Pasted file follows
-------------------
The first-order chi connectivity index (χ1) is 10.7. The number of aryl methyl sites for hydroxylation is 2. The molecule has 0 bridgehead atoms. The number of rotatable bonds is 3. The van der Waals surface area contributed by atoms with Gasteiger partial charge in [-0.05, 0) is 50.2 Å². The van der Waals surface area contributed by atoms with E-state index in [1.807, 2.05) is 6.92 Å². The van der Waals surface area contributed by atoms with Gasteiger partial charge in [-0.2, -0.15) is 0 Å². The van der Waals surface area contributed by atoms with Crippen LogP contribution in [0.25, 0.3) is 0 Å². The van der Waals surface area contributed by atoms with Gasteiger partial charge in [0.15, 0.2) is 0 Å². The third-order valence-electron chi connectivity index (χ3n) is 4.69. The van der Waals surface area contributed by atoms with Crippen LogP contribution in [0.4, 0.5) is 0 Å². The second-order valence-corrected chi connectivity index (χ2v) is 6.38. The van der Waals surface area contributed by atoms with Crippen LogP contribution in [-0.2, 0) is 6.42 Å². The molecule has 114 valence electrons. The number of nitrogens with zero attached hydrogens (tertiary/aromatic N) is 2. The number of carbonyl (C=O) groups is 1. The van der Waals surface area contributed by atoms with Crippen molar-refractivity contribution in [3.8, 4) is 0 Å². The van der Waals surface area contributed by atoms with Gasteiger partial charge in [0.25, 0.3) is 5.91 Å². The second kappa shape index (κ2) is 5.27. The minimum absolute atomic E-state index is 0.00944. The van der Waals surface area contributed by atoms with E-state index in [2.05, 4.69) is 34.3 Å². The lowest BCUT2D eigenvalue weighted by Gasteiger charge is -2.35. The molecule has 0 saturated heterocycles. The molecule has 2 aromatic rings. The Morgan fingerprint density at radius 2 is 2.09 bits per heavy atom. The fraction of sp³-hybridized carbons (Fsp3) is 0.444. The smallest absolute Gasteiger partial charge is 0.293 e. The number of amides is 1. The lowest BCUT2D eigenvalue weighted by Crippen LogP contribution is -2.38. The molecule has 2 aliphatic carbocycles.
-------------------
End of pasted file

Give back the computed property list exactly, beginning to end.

The first-order chi connectivity index (χ1) is 10.7. The number of aryl methyl sites for hydroxylation is 2. The molecule has 0 bridgehead atoms. The number of rotatable bonds is 3. The van der Waals surface area contributed by atoms with Gasteiger partial charge in [-0.05, 0) is 50.2 Å². The van der Waals surface area contributed by atoms with E-state index in [1.807, 2.05) is 6.92 Å². The van der Waals surface area contributed by atoms with Gasteiger partial charge in [-0.2, -0.15) is 0 Å². The van der Waals surface area contributed by atoms with Crippen LogP contribution in [0.25, 0.3) is 0 Å². The van der Waals surface area contributed by atoms with Gasteiger partial charge in [0.15, 0.2) is 0 Å². The third-order valence-electron chi connectivity index (χ3n) is 4.69. The van der Waals surface area contributed by atoms with Crippen LogP contribution in [0.4, 0.5) is 0 Å². The second-order valence-corrected chi connectivity index (χ2v) is 6.38. The van der Waals surface area contributed by atoms with Crippen LogP contribution in [-0.2, 0) is 6.42 Å². The molecule has 114 valence electrons. The number of nitrogens with zero attached hydrogens (tertiary/aromatic N) is 2. The number of carbonyl (C=O) groups is 1. The van der Waals surface area contributed by atoms with Crippen molar-refractivity contribution in [3.8, 4) is 0 Å². The van der Waals surface area contributed by atoms with Gasteiger partial charge in [0.25, 0.3) is 5.91 Å². The second kappa shape index (κ2) is 5.27. The minimum absolute atomic E-state index is 0.00944. The van der Waals surface area contributed by atoms with E-state index in [2.05, 4.69) is 34.3 Å². The lowest BCUT2D eigenvalue weighted by Gasteiger charge is -2.35. The molecule has 0 saturated heterocycles. The molecule has 2 aromatic rings. The Morgan fingerprint density at radius 2 is 2.09 bits per heavy atom. The fraction of sp³-hybridized carbons (Fsp3) is 0.444. The smallest absolute Gasteiger partial charge is 0.293 e. The number of amides is 1. The lowest BCUT2D eigenvalue weighted by Crippen LogP contribution is -2.38. The molecule has 2 aliphatic carbocycles.